According to A Maths Dictionary for Kids 2008 a proportion can be defined as:

-a part to whole comparison

-the equality of two ratios, written as an equation

How do we know when to use a proportion and when not to. Consider these two problems:

Memphis and Texas were shooting an equal number of free throws. Memphis shot first. When they had shot 9 free throws, Texas had shot 3 free throws. When Texas shot 15 free throws, how many had Memphis shot?

My in-laws just returned from Spain. The exchange rate for 3 U.S. dollars with the euro in Spain is 3 dollars for 2 euros. How many euros for 21 U.S. dollars?

Both would seem to be proportion-type problems. They each have 3 numbers and one piece of information that is missing. So you could set up a proportion in the a/b = c/d format for each problem. There is a difference though. In the first problem there is no multiplicative relationship between the numbers whereas in problem two there is a relationship. For every 3 dollars you can receive 2 euros (3:2, 3 to 2, or 3/2). If you are exchanging 21 U.S. dollars you would get 14 euros. You could set up a proportion such as:


In order to solve this problem you can treat it as an equivalent fraction/ratio type problem and see that 21 is 7 times bigger than 3, so x has to be 7 times bigger than 2 (which is 14). As well, you could cross multiply


and end up with 3x = 21 x 2.

3x = 42
3 3
x = 42/3
x = 14

So why wouldn’t the Memphis (who at half did actual shoot 9 free throws!) /Texas problem be solved proportionally? The number of free throws that Memphis shot compared to Texas can be explained with addition or subtraction. Memphis free throws equal Texas free throws + 6 or Texas free throws equal Memphis free throws -6. If Texas shot 15 free throws, then Memphis must have shot 21. The difference between the Memphis and Texas free throws will be + or – 6 (depending on which way you look at it).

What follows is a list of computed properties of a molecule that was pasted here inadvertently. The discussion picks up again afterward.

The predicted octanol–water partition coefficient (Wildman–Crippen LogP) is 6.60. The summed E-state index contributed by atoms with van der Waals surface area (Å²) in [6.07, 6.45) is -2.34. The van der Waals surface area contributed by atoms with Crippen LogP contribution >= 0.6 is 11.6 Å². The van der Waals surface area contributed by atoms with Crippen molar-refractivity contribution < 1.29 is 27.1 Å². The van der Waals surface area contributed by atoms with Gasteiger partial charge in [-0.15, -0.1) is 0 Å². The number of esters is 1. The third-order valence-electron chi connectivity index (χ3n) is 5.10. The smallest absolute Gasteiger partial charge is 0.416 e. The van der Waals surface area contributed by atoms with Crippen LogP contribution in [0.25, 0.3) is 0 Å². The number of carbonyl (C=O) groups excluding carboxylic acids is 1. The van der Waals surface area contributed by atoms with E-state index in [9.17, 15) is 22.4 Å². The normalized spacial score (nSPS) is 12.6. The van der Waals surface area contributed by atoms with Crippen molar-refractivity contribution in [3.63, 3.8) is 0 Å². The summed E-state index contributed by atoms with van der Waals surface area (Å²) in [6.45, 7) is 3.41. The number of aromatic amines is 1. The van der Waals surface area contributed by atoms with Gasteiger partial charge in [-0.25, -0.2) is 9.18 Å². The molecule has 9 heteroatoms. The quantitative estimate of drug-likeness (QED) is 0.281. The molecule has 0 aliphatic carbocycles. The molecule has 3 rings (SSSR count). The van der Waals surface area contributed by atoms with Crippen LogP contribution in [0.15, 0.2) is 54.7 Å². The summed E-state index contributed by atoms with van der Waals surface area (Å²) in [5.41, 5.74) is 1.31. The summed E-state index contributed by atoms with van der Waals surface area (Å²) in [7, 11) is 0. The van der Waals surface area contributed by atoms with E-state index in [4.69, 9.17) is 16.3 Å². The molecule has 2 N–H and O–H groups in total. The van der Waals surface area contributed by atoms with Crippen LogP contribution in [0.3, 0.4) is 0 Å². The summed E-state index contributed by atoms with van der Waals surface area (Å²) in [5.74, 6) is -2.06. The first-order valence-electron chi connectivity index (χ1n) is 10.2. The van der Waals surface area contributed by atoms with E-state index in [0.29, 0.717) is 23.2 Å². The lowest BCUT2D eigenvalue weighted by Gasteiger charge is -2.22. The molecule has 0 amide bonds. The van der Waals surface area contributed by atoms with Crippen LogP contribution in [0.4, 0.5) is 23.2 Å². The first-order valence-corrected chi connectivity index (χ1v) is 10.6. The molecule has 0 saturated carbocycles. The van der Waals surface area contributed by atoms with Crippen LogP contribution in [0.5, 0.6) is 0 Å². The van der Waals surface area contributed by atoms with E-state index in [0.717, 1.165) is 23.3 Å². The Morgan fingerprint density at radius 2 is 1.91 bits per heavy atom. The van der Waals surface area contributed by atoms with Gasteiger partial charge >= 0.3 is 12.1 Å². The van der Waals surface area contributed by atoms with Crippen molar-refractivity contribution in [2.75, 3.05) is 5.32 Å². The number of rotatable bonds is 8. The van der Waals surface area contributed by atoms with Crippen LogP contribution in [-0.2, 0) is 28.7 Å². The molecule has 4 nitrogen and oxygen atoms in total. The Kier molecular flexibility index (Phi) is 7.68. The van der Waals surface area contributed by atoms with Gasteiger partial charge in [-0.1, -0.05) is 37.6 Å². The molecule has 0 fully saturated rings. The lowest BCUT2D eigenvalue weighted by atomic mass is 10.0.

In the in-law trip problem, they were exchanging 3 dollars for 2 euros. Therefore we could find any number of dollars for euros by multiplying the dollars by 2/3 (21 x 2/3= 42/3 which equals 14). And the opposite can be calculated as well, we can multiply the euros by 3/2 (3/2 x 14 = 42/2 which equals 21).

In order to understand proportions, one needs to understand ratios (comparing two things) and rates (a ratio that compares quantities of different units). Ratios can be look at as part-to-part or even part-to-whole. For example to make a banana smoothie you might use 1 cup of milk and 2 bananas (1:2). What if I wanted to make smoothies for myself and three friends? Since that is 4 people, keeping the rate the same I would need 4 cups of milk and 8 bananas.

Hi-Ho-Hi-Ho it’s off to grade tests I go…

I will be spending the next three school days grading N.Y.S. Mathematics Exams. Tomorrow is fourth grade, then fifth and on Tuesday sixth. Time well spent?!?!?! For the students sake, I hope every student hits a home-run. But in the end, it was, is, and will continue to be about the students learning. Wherever they are at, it is my responsibility to take them to the next level.

Just out of curiosity is it more important to know how to pick the right answer to:


or be able to work through a problem such as:

The Field Trip Problem (from Catherine Twomey FosnotContexts in Learning):

A fifth-grade class went on field trip. They took four different cars. The school provided each group with heroes (subs, hoagies, wedges in other parts of the country). The subs were cut and shared as follows:

  • Group 1 had 4 people and shared 3 heroes
  • Group 2 had 5 people and shared 3 heroes
  • Group 3 had 5 people and shared 4 heroes
  • Group 4 had 8 people and shared 7 heroes

When the students returned from the trip, they were talking about the sandwiches and they felt that the way the school handed them out was not fair. Did everyone get the same amount of sandwich?